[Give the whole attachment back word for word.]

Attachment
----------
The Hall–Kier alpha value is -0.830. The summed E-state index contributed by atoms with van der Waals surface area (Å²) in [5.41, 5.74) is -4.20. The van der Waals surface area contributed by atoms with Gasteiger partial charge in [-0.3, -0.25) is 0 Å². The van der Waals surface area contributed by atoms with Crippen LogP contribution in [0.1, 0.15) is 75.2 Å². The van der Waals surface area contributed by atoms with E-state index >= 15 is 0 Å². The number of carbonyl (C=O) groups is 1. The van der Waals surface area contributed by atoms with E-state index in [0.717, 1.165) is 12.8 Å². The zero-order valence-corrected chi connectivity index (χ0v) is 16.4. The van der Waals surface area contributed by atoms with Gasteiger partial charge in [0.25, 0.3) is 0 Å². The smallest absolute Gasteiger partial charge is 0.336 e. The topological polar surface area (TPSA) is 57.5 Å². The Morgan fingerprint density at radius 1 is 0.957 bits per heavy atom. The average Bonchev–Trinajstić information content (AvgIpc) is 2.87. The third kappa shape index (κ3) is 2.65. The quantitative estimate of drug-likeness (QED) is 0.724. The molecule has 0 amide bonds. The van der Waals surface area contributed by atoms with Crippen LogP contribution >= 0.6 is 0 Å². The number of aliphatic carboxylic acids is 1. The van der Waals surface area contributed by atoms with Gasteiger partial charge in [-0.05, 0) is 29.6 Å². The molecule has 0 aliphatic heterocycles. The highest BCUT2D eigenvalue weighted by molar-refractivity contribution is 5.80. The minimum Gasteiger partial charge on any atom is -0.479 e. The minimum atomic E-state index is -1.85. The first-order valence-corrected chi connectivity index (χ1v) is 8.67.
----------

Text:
The Hall–Kier alpha value is -0.830. The summed E-state index contributed by atoms with van der Waals surface area (Å²) in [5.41, 5.74) is -4.20. The van der Waals surface area contributed by atoms with Gasteiger partial charge in [-0.3, -0.25) is 0 Å². The van der Waals surface area contributed by atoms with Crippen LogP contribution in [0.1, 0.15) is 75.2 Å². The van der Waals surface area contributed by atoms with E-state index >= 15 is 0 Å². The number of carbonyl (C=O) groups is 1. The van der Waals surface area contributed by atoms with E-state index in [0.717, 1.165) is 12.8 Å². The zero-order valence-corrected chi connectivity index (χ0v) is 16.4. The van der Waals surface area contributed by atoms with Gasteiger partial charge in [0.25, 0.3) is 0 Å². The smallest absolute Gasteiger partial charge is 0.336 e. The topological polar surface area (TPSA) is 57.5 Å². The Morgan fingerprint density at radius 1 is 0.957 bits per heavy atom. The average Bonchev–Trinajstić information content (AvgIpc) is 2.87. The third kappa shape index (κ3) is 2.65. The quantitative estimate of drug-likeness (QED) is 0.724. The molecule has 0 amide bonds. The van der Waals surface area contributed by atoms with Crippen LogP contribution >= 0.6 is 0 Å². The number of aliphatic carboxylic acids is 1. The van der Waals surface area contributed by atoms with Gasteiger partial charge in [-0.05, 0) is 29.6 Å². The molecule has 0 aliphatic heterocycles. The highest BCUT2D eigenvalue weighted by molar-refractivity contribution is 5.80. The minimum Gasteiger partial charge on any atom is -0.479 e. The minimum atomic E-state index is -1.85. The first-order valence-corrected chi connectivity index (χ1v) is 8.67.